Now it is also not possible to delete an attribute while there still are any class definitions depending on it. Again, you would get an error -644. This means that the definition of the class used to create our object must have been deleted before the attribute was deleted.

What should happen is this: The object is restored as an "Unknown" object, all attributes will still be restored, but the attribute extensions will have their syntax set to SYN_UNKNOWN. There is one special case in which the object will have a defined class. If Directory Services has been re-installed on the server since the backup, and the object is an instance of a class belonging to the base schema, say "User," it will have all of its attributes restored, with the extension attribute turning unknown again.

So far for the theory. I did some testing with 4.11 and DS version 573, and discovered the following: NDS does not restore any attributes or classes that were part of a schema extension, if it does not know about that schema extension at restore time. Instead it will fail the request with an error -603, ERR_NO_SUCH_ATTRIBUTE, or -604, ERR_NO_SUCH_CLASS, respectively. While this does not work quite as documented, it makes sense, as you would certainly have a problem storing the values for attributes whose syntax is now unknown.

Q. I have some code that searches for an object in the tree. I know it is there, though the server I am querying may not have a copy of the object. Now when I call NWDSSearch, the call succeeds, but the following NWDSGetObjectCountreturns 0 objects. What does this mean?

A. Let's assume the object lives in partition P, and the server you are talking to has no replica of P. It will therefore return a list of servers that it thinks are closer to the partition, i.e., "Hmm, I don't know, ask one of these guys". You are getting a referral.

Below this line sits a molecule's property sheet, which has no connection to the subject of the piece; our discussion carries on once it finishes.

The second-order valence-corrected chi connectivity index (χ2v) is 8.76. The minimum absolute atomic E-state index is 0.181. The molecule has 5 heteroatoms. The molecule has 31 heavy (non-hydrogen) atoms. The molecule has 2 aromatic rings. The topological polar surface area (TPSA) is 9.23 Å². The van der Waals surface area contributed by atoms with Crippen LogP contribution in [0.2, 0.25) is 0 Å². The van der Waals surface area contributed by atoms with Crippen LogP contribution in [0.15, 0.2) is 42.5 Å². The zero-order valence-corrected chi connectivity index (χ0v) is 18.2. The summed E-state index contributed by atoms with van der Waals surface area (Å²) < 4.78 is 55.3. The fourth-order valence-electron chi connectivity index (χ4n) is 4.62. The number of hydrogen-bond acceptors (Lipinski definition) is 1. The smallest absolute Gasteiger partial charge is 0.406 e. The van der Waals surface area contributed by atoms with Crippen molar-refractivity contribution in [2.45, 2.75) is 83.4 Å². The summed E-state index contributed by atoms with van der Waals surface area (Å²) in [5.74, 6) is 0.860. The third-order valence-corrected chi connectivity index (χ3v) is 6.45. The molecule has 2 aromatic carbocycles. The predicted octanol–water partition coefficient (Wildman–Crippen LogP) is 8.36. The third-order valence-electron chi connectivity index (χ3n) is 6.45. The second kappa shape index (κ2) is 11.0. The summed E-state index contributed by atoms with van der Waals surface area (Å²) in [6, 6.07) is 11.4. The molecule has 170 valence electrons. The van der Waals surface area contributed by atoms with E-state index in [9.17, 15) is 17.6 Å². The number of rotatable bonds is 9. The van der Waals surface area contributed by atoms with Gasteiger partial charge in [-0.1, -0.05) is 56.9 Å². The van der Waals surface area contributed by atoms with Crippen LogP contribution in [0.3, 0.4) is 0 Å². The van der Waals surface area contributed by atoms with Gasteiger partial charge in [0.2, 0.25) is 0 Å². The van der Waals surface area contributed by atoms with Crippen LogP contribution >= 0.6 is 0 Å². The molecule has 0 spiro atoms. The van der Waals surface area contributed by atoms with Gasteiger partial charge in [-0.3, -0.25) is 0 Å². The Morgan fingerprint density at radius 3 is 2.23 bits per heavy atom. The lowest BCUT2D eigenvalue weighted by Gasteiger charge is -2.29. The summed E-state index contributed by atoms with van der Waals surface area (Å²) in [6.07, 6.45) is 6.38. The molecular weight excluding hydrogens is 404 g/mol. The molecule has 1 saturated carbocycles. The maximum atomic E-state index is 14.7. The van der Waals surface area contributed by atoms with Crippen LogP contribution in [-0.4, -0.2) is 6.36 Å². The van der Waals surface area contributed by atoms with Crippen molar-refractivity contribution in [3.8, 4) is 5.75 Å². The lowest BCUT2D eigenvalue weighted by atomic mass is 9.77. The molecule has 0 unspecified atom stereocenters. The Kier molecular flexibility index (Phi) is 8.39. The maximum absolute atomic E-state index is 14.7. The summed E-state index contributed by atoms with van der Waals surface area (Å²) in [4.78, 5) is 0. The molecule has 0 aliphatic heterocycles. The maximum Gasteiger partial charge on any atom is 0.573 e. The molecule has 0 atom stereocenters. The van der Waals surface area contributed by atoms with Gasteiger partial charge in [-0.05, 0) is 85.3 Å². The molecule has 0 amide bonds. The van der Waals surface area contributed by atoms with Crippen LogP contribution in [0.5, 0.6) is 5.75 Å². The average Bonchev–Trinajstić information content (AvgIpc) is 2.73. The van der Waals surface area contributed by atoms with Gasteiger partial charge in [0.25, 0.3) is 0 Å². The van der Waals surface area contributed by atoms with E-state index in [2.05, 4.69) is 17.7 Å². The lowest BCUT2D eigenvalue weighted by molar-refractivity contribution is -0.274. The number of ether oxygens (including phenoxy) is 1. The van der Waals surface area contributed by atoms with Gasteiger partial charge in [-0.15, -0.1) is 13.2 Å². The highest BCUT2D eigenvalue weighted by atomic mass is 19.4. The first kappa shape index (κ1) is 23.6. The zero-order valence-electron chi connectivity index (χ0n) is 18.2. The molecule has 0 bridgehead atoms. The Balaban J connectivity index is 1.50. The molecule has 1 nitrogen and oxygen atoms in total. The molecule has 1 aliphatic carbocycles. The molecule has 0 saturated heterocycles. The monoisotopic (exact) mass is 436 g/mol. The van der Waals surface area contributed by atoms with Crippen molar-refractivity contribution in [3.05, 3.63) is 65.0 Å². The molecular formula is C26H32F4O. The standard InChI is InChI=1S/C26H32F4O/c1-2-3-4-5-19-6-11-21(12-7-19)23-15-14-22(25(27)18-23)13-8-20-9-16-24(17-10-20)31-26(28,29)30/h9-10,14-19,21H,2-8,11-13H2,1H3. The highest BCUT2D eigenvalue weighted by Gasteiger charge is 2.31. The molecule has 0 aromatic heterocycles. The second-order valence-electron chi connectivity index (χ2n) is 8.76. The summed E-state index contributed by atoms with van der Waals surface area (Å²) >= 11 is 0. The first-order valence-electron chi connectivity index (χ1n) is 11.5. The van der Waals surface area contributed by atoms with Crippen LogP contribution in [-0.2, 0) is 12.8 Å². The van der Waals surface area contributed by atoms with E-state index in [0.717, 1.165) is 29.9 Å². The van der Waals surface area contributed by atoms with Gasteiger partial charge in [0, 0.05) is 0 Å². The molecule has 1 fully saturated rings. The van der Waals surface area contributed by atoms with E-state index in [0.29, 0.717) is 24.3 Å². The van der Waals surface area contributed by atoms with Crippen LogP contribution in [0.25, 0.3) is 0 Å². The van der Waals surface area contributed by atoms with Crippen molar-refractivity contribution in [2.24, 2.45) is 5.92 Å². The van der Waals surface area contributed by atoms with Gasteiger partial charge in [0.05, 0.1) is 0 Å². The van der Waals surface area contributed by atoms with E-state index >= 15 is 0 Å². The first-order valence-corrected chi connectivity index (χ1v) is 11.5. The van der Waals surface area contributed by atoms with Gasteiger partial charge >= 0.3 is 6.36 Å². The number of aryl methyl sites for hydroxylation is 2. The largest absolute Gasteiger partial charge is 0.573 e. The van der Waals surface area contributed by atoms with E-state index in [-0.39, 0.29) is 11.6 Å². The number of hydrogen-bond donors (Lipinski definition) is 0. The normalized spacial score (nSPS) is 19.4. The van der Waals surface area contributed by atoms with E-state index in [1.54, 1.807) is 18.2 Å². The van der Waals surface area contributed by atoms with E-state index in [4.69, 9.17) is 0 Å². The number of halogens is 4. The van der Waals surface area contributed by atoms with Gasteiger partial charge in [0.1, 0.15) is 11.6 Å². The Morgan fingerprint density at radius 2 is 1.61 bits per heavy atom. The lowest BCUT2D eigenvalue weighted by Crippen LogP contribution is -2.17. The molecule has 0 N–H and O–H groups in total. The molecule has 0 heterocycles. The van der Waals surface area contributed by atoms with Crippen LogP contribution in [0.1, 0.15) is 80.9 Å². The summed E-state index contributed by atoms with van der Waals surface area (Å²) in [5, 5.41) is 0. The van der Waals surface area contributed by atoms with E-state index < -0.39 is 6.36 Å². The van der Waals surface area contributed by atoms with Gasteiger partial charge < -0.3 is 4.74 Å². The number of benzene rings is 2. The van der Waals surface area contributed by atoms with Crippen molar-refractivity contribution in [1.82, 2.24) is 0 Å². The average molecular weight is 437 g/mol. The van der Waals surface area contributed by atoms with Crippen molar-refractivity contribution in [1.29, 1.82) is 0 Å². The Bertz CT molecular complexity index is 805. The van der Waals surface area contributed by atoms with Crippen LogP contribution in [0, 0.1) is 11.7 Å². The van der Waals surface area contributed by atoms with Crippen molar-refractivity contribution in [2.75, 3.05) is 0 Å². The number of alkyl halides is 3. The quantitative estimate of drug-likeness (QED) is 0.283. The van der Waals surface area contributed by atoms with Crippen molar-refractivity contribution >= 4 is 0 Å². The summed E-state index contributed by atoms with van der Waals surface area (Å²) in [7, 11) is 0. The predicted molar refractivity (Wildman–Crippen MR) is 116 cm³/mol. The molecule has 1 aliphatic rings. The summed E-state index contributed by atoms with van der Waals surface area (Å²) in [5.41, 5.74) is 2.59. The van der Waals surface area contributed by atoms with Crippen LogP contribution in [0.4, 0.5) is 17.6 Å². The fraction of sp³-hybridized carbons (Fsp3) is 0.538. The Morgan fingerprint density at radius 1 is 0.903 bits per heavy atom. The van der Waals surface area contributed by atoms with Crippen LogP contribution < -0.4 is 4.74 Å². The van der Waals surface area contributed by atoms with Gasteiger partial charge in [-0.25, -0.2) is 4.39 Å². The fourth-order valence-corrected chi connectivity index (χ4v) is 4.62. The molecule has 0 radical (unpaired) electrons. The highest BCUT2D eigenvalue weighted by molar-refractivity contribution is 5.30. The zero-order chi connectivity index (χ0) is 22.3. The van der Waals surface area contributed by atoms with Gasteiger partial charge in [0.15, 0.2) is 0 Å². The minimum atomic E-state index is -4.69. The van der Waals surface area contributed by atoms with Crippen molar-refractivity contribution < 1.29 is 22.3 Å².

In the NDS Developer's Guide there is a short mentioning of referrals in Appendix F. Unfortunately, it only talks about servers, but you may get referrals on the client, too. Now how should the library behave if it is given a referral? One option would be to continue and query the servers it was given. This may be fine in a LAN, but could turn out to be expensive when it required an ISDN link to be brought up. Also it will probably look to the user as if his application died, when in fact it is waiting for a network response. So there should be a way to let you assume control and maybe respond to the user who is desperately clicking the "Cancel" button. This is what the zero count does. It indicates the current server returned a referral. You may either accept it and enter the next iteration, querying other servers, or you may quit by calling NWDSCloseIteration.

Q. Fine, and how do you prevent dead loops in this case?

A. This refers to building the list of servers to refer the caller to. There are two possible directions for the search to continue. If the current server has no copy of P, it may still hold a copy of its parent (or an ancestor) in the tree. This can be determined by looking at the name of the object looked for. If that is the case, there will be a subordinate reference entry of P in the parent partition. This entry has the addresses of all the servers in the replica ring of P, and this is the referral the server will return to the caller.

* Originally published in Novell AppNotes